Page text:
Despite this, it seems that some (for now few) people have disliked the presence of the Radiant Citadel; since we do not have a single, single platform where to go to gather information, we will limit ourselves to exposing the doubts that have emerged on Enworld, Dragon's Lair, The Fifth Clone, D&D Beyond Forum, which are literally the first four results that emerged from the D&D Forum research. Let's see which are the major doubts and if, currently, they are correct doubts.

Journeys through the Radiant Citadel, the manual with the alternative cover

Isn't there enough negativity in the air?

One of the purely aesthetic criticisms I've read about moving through the forums is about the increase of the content “Soft” or “childish”, infantile on D&D. Guilty of these accusations, according to few, is being a city devoid of "criminals, demons or mind flayers"; the Radiant Citadel is a mixture of different cultures linked together by peace and not conflict, a safe oasis according to an interview with Ajit George, co-director of design of the AP. It would therefore be a unique model quite out of the chorus of adventures we usually see, pervaded by evil or danger.

The change of tone (or its progressive lightening) compared to the old adventures seems to be a real thing and, therefore, a valid criticism. TWBTW itself, set in a fairy half-plane, uses “fairly” light tones for part of its course. On the other hand, Curse of Stradh (COS) is one of the most dismal APs of the fifth D&D strand, followed only by ROTF in tones and hidden dangers; in essence, therefore, it is true that lately lighter APs have come out, but ultimately D&D 5E remains fairly neutral in its adventures. We don't have too much humor and lightness nor too much heaviness and gloom.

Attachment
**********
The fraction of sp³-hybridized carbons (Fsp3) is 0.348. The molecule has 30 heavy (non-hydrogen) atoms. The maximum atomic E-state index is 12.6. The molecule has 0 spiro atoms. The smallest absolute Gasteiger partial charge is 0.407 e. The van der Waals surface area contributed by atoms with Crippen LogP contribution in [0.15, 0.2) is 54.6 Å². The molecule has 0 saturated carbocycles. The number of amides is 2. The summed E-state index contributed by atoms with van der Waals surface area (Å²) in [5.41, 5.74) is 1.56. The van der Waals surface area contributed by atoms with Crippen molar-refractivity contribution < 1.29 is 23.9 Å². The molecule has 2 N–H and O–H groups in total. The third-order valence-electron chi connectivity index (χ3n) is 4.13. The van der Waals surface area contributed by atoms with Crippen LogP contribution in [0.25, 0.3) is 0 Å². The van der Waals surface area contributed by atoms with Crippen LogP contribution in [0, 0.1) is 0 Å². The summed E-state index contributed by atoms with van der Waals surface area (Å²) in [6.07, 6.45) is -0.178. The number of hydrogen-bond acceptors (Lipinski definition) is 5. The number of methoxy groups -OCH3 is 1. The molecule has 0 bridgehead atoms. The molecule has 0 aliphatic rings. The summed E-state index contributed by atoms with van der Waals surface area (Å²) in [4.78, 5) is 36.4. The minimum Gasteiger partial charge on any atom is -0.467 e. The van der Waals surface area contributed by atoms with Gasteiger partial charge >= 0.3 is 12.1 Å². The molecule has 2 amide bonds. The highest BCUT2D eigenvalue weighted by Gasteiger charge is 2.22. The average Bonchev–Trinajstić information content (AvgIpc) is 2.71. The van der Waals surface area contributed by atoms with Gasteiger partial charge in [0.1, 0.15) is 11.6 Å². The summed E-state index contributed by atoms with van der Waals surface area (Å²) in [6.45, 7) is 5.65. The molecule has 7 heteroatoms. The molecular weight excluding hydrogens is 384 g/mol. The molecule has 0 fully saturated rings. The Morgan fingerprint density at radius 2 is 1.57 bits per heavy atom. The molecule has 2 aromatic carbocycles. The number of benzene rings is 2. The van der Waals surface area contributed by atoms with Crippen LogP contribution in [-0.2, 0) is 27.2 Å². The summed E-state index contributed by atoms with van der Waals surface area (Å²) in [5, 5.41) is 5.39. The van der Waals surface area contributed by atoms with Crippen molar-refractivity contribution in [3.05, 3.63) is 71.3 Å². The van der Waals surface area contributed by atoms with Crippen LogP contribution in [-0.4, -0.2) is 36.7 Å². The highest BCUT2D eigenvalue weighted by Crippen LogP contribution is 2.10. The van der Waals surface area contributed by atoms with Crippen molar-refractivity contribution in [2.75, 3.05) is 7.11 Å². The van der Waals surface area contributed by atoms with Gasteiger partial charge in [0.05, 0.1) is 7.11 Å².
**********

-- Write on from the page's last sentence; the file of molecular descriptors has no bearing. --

Regarding the change of tone from edition to edition (someone asserts that at the time of 3.5 we were more serious, changing into a more light-hearted game as we approach 5E) I cannot answer: the change of target audience, together with a substantial a decrease in rules and history has certainly helped to make the game "technically" lighter: on the topics covered, however, it seems to me that (also in terms of appreciation) we have remained gloomy: COS is the most appreciated manual of 5e, The Ruins of Myth Drannor is the most popular of the 2e.

Journeys through the Radiant Citadel

Tokenism and do-gooders at the Wizard of the Coast?

Another criticism that seems to flock, in relation to the previous criticism, is the excess of do-gooders within the Wizard of The Coast. The idea of ​​a planar city built on peace and on the coexistence of many different populations seems in fact to out of tune the palates of someone, who would see boredom in the absence of conflicts. Adding to these criticisms (which are mostly personal) would be a criticism of tokenism from the Wizard of the Coast: the presence of only black and brown authors (translating literally Article in question, in turn taken from an interview with Ajit George).